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Although rules vary by state, some commonalities exist with regard to the validity of a will. For a will to be valid initially, there are three requirements;
- Age: The testator must be of legal age in his home state at the time the will is drafted, which is usually at least 18 years of age. Reaching the age of adulthood subsequent to creation of a will does not satisfy this requirement.
- Mental capacity: This requirement carries a low standard. Lack of mental capacity does not arise out of illiteracy, eccentricity, general craziness, or even confinement to a mental hospital. Three conditions must be met: a) testator understands the nature and extent of the property owned; b) testator understands the people who are those to whom property might be left, or to whom property might not be left; and c) testator understands the significance of making a will.
- Current testamentary intent: Language in the will must affirmatively establish the current intent of the testator to hand down a specific parcel of property to a named heir after death, and cannot reflect the future intent to assign property. It is important to note that the testator to be validly willed to an heir need not currently own property. So long as the property mentioned in the will is gained prior to the death of the testator and owned at time of death, that portion of the will assigning that property is valid. Also, conditional language in a portion of a will shall not cause invalidation, and so long as conditions expressed in the will are met, that portion of the will shall be valid.
Even if the above three conditions are met, a will, in whole or in part, might be invalidated by other overpowering forces influencing the terms of the document. Also, wills made validly and subsequently shall invalidate and replace the prior document.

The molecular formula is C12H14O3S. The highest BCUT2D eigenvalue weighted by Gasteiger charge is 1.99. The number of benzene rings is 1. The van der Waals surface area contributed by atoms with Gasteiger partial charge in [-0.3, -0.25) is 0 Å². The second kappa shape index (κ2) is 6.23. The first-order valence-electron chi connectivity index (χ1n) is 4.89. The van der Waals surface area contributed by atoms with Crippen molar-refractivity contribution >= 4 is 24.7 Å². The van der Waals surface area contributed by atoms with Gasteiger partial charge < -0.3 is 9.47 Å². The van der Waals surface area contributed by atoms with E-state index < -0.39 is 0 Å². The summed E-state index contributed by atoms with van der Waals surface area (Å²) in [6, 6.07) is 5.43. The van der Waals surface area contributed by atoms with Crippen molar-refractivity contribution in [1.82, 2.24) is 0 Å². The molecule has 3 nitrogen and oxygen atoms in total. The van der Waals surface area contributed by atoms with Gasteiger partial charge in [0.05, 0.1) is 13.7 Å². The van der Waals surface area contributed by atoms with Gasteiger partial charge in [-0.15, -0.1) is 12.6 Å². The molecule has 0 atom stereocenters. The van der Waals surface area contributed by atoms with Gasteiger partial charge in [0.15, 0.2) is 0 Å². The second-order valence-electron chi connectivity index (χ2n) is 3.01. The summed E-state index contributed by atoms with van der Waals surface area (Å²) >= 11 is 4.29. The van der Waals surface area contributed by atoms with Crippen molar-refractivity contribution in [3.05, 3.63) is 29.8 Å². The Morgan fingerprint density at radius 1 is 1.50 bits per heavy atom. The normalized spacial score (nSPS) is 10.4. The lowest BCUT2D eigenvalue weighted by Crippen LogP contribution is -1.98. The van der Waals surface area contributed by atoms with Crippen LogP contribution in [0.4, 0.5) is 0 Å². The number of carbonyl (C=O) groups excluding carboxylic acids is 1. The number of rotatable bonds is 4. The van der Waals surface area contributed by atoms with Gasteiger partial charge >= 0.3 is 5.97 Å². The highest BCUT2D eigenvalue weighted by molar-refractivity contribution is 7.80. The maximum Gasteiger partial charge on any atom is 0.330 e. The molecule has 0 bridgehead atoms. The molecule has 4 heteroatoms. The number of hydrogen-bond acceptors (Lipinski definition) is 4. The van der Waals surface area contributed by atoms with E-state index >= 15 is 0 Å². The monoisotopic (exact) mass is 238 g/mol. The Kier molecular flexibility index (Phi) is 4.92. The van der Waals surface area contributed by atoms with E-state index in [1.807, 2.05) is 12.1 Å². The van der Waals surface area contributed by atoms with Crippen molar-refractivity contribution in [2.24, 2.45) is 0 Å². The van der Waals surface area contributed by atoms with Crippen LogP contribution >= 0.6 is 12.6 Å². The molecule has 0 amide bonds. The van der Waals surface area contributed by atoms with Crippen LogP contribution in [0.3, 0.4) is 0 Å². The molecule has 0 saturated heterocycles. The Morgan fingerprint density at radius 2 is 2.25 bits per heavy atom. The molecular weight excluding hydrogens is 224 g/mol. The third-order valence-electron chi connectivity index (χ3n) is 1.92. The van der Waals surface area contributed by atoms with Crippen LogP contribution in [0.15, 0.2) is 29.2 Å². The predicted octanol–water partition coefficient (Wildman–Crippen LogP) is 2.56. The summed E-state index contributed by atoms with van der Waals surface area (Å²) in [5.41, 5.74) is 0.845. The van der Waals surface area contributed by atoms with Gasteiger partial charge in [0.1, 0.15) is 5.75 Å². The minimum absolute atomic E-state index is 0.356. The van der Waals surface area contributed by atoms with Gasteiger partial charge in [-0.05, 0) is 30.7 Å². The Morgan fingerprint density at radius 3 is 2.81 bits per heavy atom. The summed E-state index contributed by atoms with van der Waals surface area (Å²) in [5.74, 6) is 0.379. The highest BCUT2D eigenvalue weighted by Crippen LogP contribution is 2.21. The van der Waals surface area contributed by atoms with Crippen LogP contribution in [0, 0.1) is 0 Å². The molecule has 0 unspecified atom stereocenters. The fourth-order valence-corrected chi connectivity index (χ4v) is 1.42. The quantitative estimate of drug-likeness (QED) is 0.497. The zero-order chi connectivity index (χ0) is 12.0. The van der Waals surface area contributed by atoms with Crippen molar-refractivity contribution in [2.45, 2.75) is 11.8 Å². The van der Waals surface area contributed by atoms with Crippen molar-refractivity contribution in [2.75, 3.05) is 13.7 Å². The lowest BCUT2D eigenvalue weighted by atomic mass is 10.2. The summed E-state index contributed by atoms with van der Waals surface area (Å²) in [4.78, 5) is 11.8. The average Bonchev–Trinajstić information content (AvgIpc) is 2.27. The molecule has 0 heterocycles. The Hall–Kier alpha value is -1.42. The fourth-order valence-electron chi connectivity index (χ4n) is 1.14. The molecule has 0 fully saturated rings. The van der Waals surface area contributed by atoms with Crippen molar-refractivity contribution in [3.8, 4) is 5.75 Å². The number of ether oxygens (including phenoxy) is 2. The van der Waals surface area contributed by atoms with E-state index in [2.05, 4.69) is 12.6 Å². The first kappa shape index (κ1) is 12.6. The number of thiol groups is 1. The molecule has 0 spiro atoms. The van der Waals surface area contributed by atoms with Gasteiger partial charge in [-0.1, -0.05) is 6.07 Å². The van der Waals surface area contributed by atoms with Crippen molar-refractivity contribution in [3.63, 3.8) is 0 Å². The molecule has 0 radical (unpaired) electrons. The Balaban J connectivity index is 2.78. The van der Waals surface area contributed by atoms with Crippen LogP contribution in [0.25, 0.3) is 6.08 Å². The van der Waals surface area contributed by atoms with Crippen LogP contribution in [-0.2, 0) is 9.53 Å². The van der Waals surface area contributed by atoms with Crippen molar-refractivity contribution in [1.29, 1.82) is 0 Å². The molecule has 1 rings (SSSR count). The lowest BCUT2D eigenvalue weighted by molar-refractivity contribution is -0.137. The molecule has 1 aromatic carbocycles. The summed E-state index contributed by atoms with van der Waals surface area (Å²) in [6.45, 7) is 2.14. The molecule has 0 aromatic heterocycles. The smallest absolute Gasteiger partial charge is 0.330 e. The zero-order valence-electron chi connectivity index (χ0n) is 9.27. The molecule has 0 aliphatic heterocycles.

Undue influence supplants testamentary intent of the testator with the desires of the person exerting the undue influence. In other words, coercion is used to manipulate the terms of the will contrary to the desires of the testator. A testator being elderly, in poor health, and isolated from others but readily accessible to the person exerting influence can allow undue influence. Sudden changes in distribution or patterns of distribution that seem inequitable or contrary to longstanding intentions of the testator can be indicators of undue influence.
This overpowering and invalidating force has the same effect as undue influence, but lies and deceit are used instead of coercion. A mere mistake on the part of the testator or one assisting the creation of the will does not constitute fraud. Other circumstances can also invalidate a will.
Contact an Experienced Legal Help
If the will of a loved one seems to convey terms contrary to the nature of that person, protect the property at stake and learn your rights. Contact the experienced estate lawyers at the Kamerow Law Firm, PLLC at 703-370-8088 for a free and confidential consultation and to learn how we can be of assistance during this time.